Oil and gas seems to have crippled the inherent but readily available mental capacity of our nation to engage itself fully with the lure of easy petro-dollar. Curiously, it now sounds mischievous to remind ourselves that God has placed within the natural and human resources of every sub-national entity in Nigeria, east, west, north or south, all it needs to be successful. That was yesterday: the Nigerian Editor needs to push that truth out today through insistence on fiscal federalism.

Our nation stands on a threshold even as we turn the corner into 2011 and the transition it portends. Never before has the agenda setting role of the media via its editorial engine room been as needful as it is today. The choice lies between undue sensationalism and clear headed battling for the soul of our nation. It lies between choosing to be on the side of Nigeria’s fundamental or directive principles of state or the whims of politicians. Nigeria needs the rule of law: it also needs editor who appreciates the full implication and the demands of that regime. Nigeria needs editors who would hold elected servants accountable to the mandate of the people who elected them.

Certainly, in Rivers State, we would welcome any objective effort to hold us accountable to the people and stakeholders of Rivers State. In reality, it would just be complementary to our own efforts at remaining accountable to Rivers State. We, as a government, are focused not just on combating violent militancy but in the prudent use of our God-given resources to rightly re-define ‘life’ in our State.

We remain most grateful for the Federal Government amnesty programme put in place by late President Umar Yar’ Adua saw many militants laying down their arms. Its result has been the release of the once treacherous creeks of southern Ijaw controlled by Southern MEND to the boundaries of Nigeria and Cameroon where the General Franklin and his boys unleashed terror on the people and oil installations. Today, we are speedily replacing arms with infrastructural development thereby encouraging the gradual growth of peacetime local economy.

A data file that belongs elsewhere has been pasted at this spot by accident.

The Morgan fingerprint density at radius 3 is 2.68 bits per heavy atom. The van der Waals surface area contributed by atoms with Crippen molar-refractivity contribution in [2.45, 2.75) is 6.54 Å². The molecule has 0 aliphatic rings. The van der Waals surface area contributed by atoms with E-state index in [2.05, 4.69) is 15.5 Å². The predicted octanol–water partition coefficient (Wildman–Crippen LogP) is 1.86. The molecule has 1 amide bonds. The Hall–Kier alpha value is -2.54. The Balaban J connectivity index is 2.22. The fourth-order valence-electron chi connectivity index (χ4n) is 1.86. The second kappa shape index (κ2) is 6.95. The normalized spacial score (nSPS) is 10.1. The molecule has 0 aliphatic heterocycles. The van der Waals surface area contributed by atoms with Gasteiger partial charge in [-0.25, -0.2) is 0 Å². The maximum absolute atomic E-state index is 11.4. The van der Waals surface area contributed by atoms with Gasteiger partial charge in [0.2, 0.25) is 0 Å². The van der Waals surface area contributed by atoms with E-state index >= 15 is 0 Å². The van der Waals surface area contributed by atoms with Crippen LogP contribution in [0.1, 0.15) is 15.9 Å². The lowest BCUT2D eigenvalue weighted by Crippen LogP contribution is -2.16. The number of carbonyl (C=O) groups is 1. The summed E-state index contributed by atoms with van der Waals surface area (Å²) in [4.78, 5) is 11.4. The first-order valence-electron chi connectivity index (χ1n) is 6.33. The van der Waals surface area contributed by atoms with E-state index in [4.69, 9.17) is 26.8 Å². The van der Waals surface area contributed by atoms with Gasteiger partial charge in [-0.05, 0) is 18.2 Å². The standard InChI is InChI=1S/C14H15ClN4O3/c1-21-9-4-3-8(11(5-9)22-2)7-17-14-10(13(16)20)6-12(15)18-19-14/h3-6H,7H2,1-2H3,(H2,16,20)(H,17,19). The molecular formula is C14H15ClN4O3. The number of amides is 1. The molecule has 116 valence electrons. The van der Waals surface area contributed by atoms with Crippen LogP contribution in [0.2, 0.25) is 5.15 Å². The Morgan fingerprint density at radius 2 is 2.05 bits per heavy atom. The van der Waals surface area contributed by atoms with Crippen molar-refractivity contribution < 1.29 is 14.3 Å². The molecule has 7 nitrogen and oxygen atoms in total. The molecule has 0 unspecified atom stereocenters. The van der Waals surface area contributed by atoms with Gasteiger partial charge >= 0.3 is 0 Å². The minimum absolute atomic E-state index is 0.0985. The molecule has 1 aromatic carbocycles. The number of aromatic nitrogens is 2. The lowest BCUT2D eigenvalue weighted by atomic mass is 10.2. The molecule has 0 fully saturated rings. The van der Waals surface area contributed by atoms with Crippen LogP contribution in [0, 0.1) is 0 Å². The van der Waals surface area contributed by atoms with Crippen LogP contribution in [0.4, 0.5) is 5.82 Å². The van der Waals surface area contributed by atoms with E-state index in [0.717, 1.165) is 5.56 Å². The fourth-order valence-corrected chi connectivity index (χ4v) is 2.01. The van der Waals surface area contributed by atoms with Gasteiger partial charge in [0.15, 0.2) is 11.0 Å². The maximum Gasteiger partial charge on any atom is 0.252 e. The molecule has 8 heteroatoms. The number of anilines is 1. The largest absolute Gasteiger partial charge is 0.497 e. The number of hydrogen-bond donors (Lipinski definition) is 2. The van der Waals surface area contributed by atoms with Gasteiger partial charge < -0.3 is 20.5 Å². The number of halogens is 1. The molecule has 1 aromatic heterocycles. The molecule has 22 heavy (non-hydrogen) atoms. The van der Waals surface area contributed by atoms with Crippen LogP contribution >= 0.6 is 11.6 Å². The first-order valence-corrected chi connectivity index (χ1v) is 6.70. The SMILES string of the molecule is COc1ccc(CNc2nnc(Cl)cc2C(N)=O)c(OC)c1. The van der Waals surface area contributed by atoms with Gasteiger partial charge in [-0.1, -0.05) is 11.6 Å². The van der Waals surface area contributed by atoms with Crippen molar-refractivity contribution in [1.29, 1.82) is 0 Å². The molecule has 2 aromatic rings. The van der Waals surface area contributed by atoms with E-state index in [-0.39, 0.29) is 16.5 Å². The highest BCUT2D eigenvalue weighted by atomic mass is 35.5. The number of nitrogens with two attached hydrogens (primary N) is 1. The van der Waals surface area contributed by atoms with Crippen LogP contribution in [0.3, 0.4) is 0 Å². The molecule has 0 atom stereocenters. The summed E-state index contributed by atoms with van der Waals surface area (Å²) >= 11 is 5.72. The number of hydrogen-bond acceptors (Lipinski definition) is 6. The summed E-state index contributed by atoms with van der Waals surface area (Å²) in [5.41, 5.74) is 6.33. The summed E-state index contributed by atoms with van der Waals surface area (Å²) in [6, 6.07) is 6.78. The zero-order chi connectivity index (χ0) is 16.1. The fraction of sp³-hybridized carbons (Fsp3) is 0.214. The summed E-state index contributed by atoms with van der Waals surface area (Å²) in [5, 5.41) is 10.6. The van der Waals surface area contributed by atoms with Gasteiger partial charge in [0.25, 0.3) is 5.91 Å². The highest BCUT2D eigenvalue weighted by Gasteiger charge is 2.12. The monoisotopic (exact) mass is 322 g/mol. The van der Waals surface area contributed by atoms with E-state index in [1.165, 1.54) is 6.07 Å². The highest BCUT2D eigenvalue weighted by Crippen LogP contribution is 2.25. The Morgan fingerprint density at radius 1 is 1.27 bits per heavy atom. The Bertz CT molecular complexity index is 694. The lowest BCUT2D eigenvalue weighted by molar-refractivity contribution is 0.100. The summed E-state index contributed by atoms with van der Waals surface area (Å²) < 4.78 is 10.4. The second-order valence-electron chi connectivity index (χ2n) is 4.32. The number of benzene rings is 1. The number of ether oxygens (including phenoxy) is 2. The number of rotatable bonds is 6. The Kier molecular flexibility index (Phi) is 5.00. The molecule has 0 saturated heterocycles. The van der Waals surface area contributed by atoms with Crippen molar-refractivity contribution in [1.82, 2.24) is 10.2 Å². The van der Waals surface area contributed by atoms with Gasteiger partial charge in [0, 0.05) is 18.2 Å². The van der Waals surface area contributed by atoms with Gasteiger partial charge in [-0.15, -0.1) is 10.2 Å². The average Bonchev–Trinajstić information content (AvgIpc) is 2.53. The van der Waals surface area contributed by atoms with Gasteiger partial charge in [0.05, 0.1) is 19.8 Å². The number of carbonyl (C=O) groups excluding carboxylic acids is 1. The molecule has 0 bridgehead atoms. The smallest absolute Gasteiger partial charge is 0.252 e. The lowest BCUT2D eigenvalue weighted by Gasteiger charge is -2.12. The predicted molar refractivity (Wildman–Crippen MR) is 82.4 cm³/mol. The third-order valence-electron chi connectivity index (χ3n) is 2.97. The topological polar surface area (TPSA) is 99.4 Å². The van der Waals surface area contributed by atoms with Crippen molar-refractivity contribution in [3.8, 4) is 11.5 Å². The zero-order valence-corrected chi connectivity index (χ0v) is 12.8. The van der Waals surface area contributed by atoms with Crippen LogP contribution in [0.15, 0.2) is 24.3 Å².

Our efforts also include establishment of the Social Rehabilitation Institute (RSI) saddled with the task of embracing real militants for re-integration into decent living. We have since followed up with several other initiatives including training at the Leadership Institute in Jos, Plateau State. Training in. various forms of trade in Okehi was also undertaken. As we speak, we have set up the first batch of 300 into cooperative societies and funded through banks to practice their trades. This is a way of meaningfully engaging the youths so as to take their minds into more productive ventures. Another set of 600 have been screened, 300 of them are rounding off their leadership training for the next batch to go. Some are undergoing training for professional career in sports like football and so on. For us, the circle of engaging our youths remain a continuous one.

We need the Gatekeepers of our national conscience to partner with this project. However commendable the success of the amnesty programme ~ of the federal government, there is the need to ensure that the Federal Government  remains and is perceived as ,being to its commitment. Already, some of the militants are crying foul on the suspicion that the government is reneging on its promises to them. Some of them openly confessed that they have their PLAN B, which .is, returning back to the creeks and resuming militancy-this .is not a good sign.